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KEEP BOTH EYES ON THE PUCK
Brian Cazeneuve
May 30, 2011
Nobody in the league can agree on just how to quantify puck possession. But everybody knows that hockey's most elusive statistic is essential to winning the Stanley Cup
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May 30, 2011

Keep Both Eyes On The Puck

Nobody in the league can agree on just how to quantify puck possession. But everybody knows that hockey's most elusive statistic is essential to winning the Stanley Cup

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The face-off totals mirrored the scoreboard in the first four games of the Eastern Conference finals. In Tampa Bay's opening 5--2 victory the Lightning outdrew Boston 41--26, and normally reliable Bruins center David Krejci was an anemic 3 for 18 on the dot. In winning the next two games the Bruins won 78 of 138 (56.5%) face-offs.

They also outfoxed Tampa Bay coach Guy Boucher's ballyhooed 1-3-1 forecheck by shooting pucks on goal from long range, which kept the trailing Lightning defenseman from knowing which way to go to retrieve the puck. Boston then entered the zone with speed and used aggressive forechecking to keep Tampa's defense from moving the puck to its forwards. It wasn't a case of amassing puck time as much as it was a concerted effort to prevent giveaways in the neutral zone. The Bruins also used soft chips past the Lightning's three-man wall, a maneuver Wilson says his Sharks often employ too, as the modern game has once again embraced the old-time—and oft-derided—offensive tactic of dump and chase. "It used to be that if I pushed the puck ahead of you, a self-chip, to try to retrieve it, if I didn't put it in deep, I was giving up the puck, because you could hold me up and stop me from getting it back unless I had time to fight through your check," he says. "Now the defenseman can't hold you up unless he takes a penalty, and he has his back to the puck you're about to retrieve... . [The self-chip is] a possession play now."

In the West the battle for possession began even before the first puck was dropped, as Thornton challenged Canucks center Ryan Kesler to a fight at the opening face-off. Kesler, who was matched against Thornton for most of the first two games in Vancouver, demurred. "When Joe has the puck," Kesler says, "he's so strong on his skates, it's pretty useless to play him; I have to play his stick. We really have to start with the puck because then we play at our pace and they have to play our game—and Joe can't have the puck."

Kesler's efforts have been even more crucial because both Henrik and Daniel Sedin have hinted that they are playing through injuries. Though the twins have combined for 15 points in leading the Canucks to a 3--1 series advantage through Sunday (when Vancouver beat the Sharks 4--2), their three goals have all come on the power play. If they are not healthy, it would explain their struggles while playing at even strength, when they have a combined -12 rating for the postseason. Both have had trouble establishing any sort of puck-control cycle in the offensive zone. In Vancouver's 3--2 win over the Sharks in Game 1, it was the Canucks' third line, which got a goal from center Max Lapierre, that earned much of the postgame praise. "You saw how much they had the puck in San Jose's end, like every time they were on the ice," goalie Roberto Luongo said after the game.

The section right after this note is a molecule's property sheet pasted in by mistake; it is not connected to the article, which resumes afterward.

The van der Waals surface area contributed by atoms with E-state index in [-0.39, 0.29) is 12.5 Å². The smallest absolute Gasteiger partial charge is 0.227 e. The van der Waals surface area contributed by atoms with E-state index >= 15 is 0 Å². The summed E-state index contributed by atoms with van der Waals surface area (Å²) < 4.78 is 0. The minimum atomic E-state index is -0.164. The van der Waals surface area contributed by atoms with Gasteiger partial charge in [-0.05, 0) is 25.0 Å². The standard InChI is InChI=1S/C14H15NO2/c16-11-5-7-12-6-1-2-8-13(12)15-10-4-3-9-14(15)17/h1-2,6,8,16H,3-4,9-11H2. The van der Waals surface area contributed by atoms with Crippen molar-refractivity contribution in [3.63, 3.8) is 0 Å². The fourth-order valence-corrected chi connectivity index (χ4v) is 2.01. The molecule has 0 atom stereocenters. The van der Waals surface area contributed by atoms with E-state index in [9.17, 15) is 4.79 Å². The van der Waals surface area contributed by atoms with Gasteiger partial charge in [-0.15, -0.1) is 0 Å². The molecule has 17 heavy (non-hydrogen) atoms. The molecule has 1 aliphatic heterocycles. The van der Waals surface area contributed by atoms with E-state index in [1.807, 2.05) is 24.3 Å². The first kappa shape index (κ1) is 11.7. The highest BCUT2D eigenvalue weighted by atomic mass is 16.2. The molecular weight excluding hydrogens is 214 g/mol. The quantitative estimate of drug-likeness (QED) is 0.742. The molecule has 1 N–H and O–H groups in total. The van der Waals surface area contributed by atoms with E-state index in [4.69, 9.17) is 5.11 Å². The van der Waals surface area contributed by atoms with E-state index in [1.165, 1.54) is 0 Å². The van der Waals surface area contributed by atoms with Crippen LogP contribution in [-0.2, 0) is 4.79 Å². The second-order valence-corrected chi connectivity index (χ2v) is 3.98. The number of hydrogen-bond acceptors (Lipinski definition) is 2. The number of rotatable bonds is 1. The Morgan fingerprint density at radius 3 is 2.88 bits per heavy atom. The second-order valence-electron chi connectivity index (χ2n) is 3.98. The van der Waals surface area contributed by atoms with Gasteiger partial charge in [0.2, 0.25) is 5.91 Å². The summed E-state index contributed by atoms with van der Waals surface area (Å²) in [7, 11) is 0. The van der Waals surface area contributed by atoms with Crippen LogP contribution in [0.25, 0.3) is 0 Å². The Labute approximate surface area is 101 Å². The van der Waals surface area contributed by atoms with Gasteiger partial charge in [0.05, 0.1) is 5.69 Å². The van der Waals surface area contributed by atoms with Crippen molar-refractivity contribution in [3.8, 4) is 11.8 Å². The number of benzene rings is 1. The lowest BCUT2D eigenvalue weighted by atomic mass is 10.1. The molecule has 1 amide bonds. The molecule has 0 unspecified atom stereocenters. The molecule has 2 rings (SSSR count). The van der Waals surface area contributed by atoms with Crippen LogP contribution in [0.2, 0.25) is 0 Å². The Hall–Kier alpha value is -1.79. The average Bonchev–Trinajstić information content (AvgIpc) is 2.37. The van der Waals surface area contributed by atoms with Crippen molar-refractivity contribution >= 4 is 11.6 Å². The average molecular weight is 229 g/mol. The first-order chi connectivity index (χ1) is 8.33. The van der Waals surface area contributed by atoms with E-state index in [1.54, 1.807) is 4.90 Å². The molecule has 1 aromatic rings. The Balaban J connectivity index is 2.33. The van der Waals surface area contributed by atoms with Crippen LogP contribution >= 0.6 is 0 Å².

The NHL kept a form of time-of-possession statistics between 1997 and 2004, tracking the amount of time a puck spent per game in each third of the ice, but never accumulated them over a season to consider their value. "There wasn't much demand for them," says Benny Ercolani, the league's chief statistician. But in the new postlockout world, demand seems certain to increase. One obstacle to getting a standardized number is that many of hockey's newer stats—such as giveaways, takeaways and hits—are at the whim of hometown scorekeepers. It's a case of one man's strategic dump-in morphing into another man's giveaway.

As a result teams are on their own to compile and break down numbers differently—including every one of the conference finalists. "Hockey is a game of flow," says Canucks G.M. Mike Gillis. "No, we don't keep a numerical evaluation. We keep time in their zone, time when our defense participates in the play... . Hmm, well I guess we do [keep a numerical evaluation]. It's possible, but it's not always very useful." Says Yzerman, "I'm not aware that we keep time of possession. We keep scoring chances, quality shots, scoring chances against, things like that, as a reference." Bruins G.M. Peter Chiarelli says his club emphasizes the location of its scoring chances. "You could have good time of possession and be on the periphery," he explains. And Wilson is coy about whether the Sharks tabulate their own possession stats. "Maybe," he says. "I can't tell you."

Blame Holland's Red Wings for the lack of uniformity. Most of Detroit's scouting staff has been in place for more than a decade, and its sense of what constitutes effective possession play is intuitive rather than codified or numerically defined. "You just have a sense," Holland says. "The type of player you want, the type of situation you reference for your next game, you see it."

If the definition of puck possession remains hazy, its resonance is clear. The Stanley Cup champs are likely to be the ones who best master it.

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